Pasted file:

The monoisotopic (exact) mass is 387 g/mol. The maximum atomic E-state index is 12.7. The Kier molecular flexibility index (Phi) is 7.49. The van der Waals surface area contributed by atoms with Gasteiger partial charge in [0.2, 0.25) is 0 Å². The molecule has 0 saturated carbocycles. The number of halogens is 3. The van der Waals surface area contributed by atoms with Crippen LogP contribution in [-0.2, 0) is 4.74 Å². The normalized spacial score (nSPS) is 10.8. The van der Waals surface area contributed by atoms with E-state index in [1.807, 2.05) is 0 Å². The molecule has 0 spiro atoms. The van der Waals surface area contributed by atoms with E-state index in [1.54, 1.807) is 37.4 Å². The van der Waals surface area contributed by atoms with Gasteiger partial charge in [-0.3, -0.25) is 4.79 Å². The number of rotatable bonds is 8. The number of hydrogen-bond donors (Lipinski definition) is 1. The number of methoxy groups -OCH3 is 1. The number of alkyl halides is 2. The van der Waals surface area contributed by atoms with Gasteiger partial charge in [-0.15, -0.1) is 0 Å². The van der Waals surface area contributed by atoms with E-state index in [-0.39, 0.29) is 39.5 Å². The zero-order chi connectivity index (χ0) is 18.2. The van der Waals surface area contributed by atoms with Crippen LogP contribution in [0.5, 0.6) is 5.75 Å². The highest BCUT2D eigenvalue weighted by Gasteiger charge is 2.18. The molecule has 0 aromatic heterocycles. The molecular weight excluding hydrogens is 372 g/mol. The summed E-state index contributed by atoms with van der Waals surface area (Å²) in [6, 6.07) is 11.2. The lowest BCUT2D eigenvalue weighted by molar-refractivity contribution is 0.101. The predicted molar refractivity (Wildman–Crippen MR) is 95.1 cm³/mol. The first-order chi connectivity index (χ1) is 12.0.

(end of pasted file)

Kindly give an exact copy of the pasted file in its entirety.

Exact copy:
The monoisotopic (exact) mass is 387 g/mol. The maximum atomic E-state index is 12.7. The Kier molecular flexibility index (Phi) is 7.49. The van der Waals surface area contributed by atoms with Gasteiger partial charge in [0.2, 0.25) is 0 Å². The molecule has 0 saturated carbocycles. The number of halogens is 3. The van der Waals surface area contributed by atoms with Crippen LogP contribution in [-0.2, 0) is 4.74 Å². The normalized spacial score (nSPS) is 10.8. The van der Waals surface area contributed by atoms with E-state index in [1.807, 2.05) is 0 Å². The molecule has 0 spiro atoms. The van der Waals surface area contributed by atoms with E-state index in [1.54, 1.807) is 37.4 Å². The van der Waals surface area contributed by atoms with Gasteiger partial charge in [-0.3, -0.25) is 4.79 Å². The number of rotatable bonds is 8. The number of hydrogen-bond donors (Lipinski definition) is 1. The number of methoxy groups -OCH3 is 1. The number of alkyl halides is 2. The van der Waals surface area contributed by atoms with Gasteiger partial charge in [-0.15, -0.1) is 0 Å². The van der Waals surface area contributed by atoms with E-state index in [-0.39, 0.29) is 39.5 Å². The zero-order chi connectivity index (χ0) is 18.2. The van der Waals surface area contributed by atoms with Crippen LogP contribution in [0.5, 0.6) is 5.75 Å². The highest BCUT2D eigenvalue weighted by Gasteiger charge is 2.18. The molecule has 0 aromatic heterocycles. The molecular weight excluding hydrogens is 372 g/mol. The summed E-state index contributed by atoms with van der Waals surface area (Å²) in [6, 6.07) is 11.2. The lowest BCUT2D eigenvalue weighted by molar-refractivity contribution is 0.101. The predicted molar refractivity (Wildman–Crippen MR) is 95.1 cm³/mol. The first-order chi connectivity index (χ1) is 12.0.